The Cline Shale is rapidly becoming one of the hottest new plays for natural gas producers — and midstream companies are hustling in to provide the needed infrastructure.
Enterprise Product Partners said it is working with producers in the Cline Shale, as it laid out plans at an analyst meeting on Wednesday in Houston. Enterprise is one of the largest North American pipeline companies — with an estimated $72 billion net worth — and has benefited richly from the energy boom in the last five years and the accompanying need for infrastructure.
Many of the hottest opportunities for the company are in Texas, according to Bill Ordemann, senior vice president of Enterprise.
“We are excited about what we are hearing in the Wolfcamp and Cline Shale,” Ordemann said, explaining that Enterprise is already working with producers to establish more processing plants and pipelines in the Cline Shale.
The Cline Shale is located in West Texas on the east shelf of the Permian Basin. Several companies, including Chesapeake, Devon Energy and Apache Energy, are active in the Cline Shale.
The company invested $3 billion in 2012 to complete 26 capital projects, as it expanded its web of pipelines to shale plays. It has an additional $7.5 billion in projects underway and estimates that it will begin work on $2.2 billion in projects in 2013.
One of Enterprise’s projects, a natural gas liquids export expansion project, is planned to go online in 2013.
Demand from producers, also called producer-push, for more infrastructure in the Eagle Ford and the Haynesville shales has driven Enterprise’s expansions. The company processes, transports and stores natural gas, natural gas liquids and petrochemicals.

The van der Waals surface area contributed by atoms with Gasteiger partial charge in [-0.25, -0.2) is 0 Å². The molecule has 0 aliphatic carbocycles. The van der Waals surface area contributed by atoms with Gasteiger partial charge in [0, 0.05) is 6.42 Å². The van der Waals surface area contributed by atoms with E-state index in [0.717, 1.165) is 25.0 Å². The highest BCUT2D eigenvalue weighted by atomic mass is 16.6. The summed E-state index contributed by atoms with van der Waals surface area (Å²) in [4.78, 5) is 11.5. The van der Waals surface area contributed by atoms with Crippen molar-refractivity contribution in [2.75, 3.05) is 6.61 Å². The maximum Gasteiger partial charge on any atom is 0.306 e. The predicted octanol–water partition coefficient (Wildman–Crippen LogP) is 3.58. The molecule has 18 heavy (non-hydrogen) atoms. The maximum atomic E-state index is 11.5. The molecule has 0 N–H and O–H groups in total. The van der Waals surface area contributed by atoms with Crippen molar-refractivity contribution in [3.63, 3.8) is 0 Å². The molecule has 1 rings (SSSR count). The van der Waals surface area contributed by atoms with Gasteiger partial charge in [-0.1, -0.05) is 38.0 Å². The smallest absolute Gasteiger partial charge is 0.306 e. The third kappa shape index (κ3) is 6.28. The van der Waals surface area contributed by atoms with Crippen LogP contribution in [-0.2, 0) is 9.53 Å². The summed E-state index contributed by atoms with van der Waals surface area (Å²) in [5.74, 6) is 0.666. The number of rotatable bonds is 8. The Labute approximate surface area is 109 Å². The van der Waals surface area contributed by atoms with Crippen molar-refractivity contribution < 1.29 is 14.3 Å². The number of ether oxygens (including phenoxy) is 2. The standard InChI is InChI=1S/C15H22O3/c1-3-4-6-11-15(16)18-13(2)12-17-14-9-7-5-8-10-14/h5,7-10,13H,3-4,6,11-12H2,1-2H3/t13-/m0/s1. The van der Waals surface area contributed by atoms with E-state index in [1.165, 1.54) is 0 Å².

There is also a demand for infrastructure coming from petrochemical companies, would-be liquefied natural gas exporters, and new natural gas power generators. The combination of these two forces has kept midstream companies like Enterprise busier than ever.
“I have been in this business for 30 years, and I have never seen anything as significant as the simultaneous producer-push and end-user pull going on now in the Texas-Louisiana region,” said Jim Cisarik, senior vice president of Enterprise.
Enterprise plans to further build up its infrastructure in the Eagle Ford and the Haynesville, where it built up its network at the end of last decade in response to shale-driven growing demand.
“These pipelines got built because the producers needed flow assurance,” Cisarik said, noting that Enterprise’s infrastructure in these plays helped producers develop shales more rapidly.
Ordemann also expects growing offshore production in the Gulf of Mexico to increase the need for more pipelines.
“The story is that we are pretty bullish on the Gulf as a crude oil providence, going forward,” Ordemann said. Enterprise estimates that the Gulf of Mexico will generate about a million barrels a day by 2020.
“The deep water gulf is going to be all about oil,” Ordemann said, explaining that Enterprise will focus on building up the infrastructure to transport Gulf crude oil.
Enterprise owns approximately 50,000 miles of onshore and offshore pipelines and 200 million barrels of storage capacity for NGLs, petrochemicals, refined products and crude oil.